You are suffering from Inattentional Blindness

Image showing all toolbars - all buttons are blurred - except the ones you know!

There is drilling noise coming from your neighbor’s flat. But if you are watching an interesting movie, you will stop noticing that disturbance. Technically, the sound of drilling is falling onto your ear drums. The ear is sending those signals to your brain. But the brain is busy with something far more interesting. So the audio noise is just not noticed. This is called  Inattentional Blindness.

This “blindness” or automatic masking is not limited to vision. Any input can be masked if you are not interested in it.

So what?

Every day we see Office tools. Each one of them has hundreds of buttons and options. Do we see all of them? Yes – the light reflected from them is reaching your retina.

But do we notice and understand them? Absolutely not. Because of Inattentional Blindness.

Everyone suffers from it. Nothing wrong with it if the items you ignored were irrelevant and useless.

What you know you see. Everything else is blurred. That is inattentional blindness.

Unfortunately, what you are ignoring is immensely useful to you.

There are three things which we don’t notice even if we are using the button associated with it.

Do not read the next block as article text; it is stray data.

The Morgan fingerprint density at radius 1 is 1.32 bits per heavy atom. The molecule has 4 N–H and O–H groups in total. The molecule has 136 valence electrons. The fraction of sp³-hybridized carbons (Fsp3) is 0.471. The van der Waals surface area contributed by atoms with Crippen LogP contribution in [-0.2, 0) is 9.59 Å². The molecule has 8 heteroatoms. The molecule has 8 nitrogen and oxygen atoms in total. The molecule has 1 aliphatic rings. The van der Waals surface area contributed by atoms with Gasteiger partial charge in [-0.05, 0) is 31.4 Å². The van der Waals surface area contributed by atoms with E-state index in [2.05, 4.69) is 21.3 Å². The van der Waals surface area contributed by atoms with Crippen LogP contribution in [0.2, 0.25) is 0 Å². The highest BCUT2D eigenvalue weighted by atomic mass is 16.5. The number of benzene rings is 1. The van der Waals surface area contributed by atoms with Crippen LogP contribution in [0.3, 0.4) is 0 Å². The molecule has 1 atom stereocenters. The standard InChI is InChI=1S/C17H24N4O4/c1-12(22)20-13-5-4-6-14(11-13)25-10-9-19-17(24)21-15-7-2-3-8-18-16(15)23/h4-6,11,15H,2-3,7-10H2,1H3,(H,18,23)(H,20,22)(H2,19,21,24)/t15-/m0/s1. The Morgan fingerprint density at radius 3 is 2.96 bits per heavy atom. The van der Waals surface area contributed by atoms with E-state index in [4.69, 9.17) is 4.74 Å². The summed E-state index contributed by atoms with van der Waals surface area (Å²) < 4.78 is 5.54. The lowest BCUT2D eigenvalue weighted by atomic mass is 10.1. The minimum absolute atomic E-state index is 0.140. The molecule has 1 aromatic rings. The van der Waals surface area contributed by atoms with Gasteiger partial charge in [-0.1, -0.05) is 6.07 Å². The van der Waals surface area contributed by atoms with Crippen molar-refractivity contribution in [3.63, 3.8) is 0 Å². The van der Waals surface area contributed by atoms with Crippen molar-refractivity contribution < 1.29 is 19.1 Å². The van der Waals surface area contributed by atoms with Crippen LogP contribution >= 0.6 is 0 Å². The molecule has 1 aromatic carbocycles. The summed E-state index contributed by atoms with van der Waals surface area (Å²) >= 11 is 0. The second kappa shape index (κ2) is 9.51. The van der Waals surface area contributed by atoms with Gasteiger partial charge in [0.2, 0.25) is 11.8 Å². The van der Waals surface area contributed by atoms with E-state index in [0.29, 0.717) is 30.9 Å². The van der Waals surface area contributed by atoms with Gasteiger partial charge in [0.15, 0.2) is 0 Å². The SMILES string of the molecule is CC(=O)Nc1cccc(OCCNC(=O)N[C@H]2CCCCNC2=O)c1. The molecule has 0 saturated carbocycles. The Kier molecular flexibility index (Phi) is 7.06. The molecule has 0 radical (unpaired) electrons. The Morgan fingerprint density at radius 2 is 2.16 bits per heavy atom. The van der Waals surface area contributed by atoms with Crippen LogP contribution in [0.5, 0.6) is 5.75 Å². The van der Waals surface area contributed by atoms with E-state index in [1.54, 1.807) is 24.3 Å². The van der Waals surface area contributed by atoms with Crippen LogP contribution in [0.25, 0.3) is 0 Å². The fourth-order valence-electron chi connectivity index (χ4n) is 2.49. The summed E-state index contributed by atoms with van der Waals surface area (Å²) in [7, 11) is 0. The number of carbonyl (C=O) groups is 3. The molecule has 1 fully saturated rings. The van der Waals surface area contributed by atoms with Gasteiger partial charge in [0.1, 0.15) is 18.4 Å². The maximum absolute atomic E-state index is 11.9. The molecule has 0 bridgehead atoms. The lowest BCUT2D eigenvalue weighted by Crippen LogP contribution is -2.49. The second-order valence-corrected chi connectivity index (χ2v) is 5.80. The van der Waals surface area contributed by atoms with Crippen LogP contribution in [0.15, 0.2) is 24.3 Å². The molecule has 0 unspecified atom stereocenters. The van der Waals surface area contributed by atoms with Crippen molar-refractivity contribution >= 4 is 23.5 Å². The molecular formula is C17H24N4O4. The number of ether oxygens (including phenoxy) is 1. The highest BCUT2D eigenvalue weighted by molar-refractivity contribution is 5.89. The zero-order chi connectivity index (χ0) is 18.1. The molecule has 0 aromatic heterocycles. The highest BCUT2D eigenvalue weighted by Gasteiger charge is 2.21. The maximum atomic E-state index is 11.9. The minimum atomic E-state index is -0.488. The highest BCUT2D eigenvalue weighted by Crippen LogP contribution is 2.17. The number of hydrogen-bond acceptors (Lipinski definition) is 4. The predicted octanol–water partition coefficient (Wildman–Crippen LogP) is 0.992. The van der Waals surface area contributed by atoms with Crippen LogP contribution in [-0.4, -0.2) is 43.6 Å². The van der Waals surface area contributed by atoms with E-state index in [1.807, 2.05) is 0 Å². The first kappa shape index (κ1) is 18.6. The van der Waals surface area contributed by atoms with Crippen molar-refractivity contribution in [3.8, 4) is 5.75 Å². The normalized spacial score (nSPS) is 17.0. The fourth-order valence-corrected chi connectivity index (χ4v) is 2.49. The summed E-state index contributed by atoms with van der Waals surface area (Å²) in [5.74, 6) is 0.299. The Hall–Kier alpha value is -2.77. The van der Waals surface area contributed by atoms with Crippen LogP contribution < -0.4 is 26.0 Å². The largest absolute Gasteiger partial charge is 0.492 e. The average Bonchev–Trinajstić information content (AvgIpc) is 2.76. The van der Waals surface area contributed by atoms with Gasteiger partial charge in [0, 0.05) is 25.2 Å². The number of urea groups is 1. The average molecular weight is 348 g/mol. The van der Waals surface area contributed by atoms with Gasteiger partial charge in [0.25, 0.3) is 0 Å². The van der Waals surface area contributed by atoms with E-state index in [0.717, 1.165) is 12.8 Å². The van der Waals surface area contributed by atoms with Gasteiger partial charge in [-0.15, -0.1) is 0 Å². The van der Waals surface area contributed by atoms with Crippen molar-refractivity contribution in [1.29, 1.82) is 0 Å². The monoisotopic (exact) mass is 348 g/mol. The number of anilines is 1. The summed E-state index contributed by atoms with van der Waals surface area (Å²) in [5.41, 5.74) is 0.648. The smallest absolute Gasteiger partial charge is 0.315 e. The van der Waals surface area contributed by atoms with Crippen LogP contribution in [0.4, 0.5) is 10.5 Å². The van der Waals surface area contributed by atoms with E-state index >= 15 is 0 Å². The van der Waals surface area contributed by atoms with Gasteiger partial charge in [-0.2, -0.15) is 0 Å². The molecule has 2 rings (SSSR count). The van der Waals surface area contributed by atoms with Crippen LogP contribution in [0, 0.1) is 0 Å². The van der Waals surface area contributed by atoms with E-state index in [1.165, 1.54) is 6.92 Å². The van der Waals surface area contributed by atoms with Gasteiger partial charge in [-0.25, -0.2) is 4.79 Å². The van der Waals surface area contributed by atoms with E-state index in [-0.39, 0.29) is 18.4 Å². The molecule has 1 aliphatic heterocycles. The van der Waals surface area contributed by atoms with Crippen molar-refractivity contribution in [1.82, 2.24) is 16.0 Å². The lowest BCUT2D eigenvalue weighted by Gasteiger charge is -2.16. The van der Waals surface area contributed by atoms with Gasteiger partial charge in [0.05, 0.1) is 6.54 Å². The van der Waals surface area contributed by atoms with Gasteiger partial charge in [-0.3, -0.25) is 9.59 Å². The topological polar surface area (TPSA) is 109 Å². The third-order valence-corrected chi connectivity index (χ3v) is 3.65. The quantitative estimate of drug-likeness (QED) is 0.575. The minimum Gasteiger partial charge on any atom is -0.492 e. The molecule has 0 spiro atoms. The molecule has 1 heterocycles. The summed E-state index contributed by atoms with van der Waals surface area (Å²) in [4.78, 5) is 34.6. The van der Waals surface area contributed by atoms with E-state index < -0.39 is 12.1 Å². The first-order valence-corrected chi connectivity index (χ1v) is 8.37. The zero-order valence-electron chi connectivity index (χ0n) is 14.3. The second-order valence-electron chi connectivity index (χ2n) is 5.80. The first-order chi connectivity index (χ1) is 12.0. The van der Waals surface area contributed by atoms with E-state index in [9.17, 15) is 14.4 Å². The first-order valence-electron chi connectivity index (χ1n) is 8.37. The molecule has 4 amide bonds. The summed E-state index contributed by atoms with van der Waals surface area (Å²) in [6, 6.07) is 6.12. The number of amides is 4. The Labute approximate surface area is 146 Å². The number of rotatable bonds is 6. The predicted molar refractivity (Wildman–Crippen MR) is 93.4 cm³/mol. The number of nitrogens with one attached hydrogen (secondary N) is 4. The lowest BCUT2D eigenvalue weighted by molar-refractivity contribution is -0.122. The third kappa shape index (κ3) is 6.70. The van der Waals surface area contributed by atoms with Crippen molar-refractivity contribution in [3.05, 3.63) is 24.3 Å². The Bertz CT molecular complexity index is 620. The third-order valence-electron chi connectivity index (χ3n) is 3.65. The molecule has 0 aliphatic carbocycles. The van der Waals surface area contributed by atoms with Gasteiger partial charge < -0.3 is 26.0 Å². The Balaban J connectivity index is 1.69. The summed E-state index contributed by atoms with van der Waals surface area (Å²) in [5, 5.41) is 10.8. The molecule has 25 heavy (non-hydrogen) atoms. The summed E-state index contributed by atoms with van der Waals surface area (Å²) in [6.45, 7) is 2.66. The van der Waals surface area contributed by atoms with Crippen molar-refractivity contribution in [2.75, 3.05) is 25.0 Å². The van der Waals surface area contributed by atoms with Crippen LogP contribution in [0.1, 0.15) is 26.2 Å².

Dropdowns and Split buttons

Here is the button to create a New Slide. All of us use it. But we miss the dropdown below it. This is a dual function button. If you want a slide with the previously used layout, click on the New button directly (upper part).


If you want to choose the type of layout for the next slide, then open the dropdown (click on the lower portion) and choose.



Dialog Launchers

These small little buttons at the corner of a group invoke related dialogs which provide more options. We never notice them.


Nearby buttons

Buttons near to the ones you are using are obviously related to the task at hand. So it is a good idea to notice them and ponder about what they do. Stay on them for just one second to view the tooltip which shows what they do.


Cure for inattentional blindness

Little bit of curiosity and exploration is all that is required to widen your sensory horizon and become more efficient!

Test your efficiency. Try any of these simple tests. Each test asks you how to do a particular activity. In ALL these cases, you will already know the answer. But is that the most efficient way? Check the most optimal method and learn from it.


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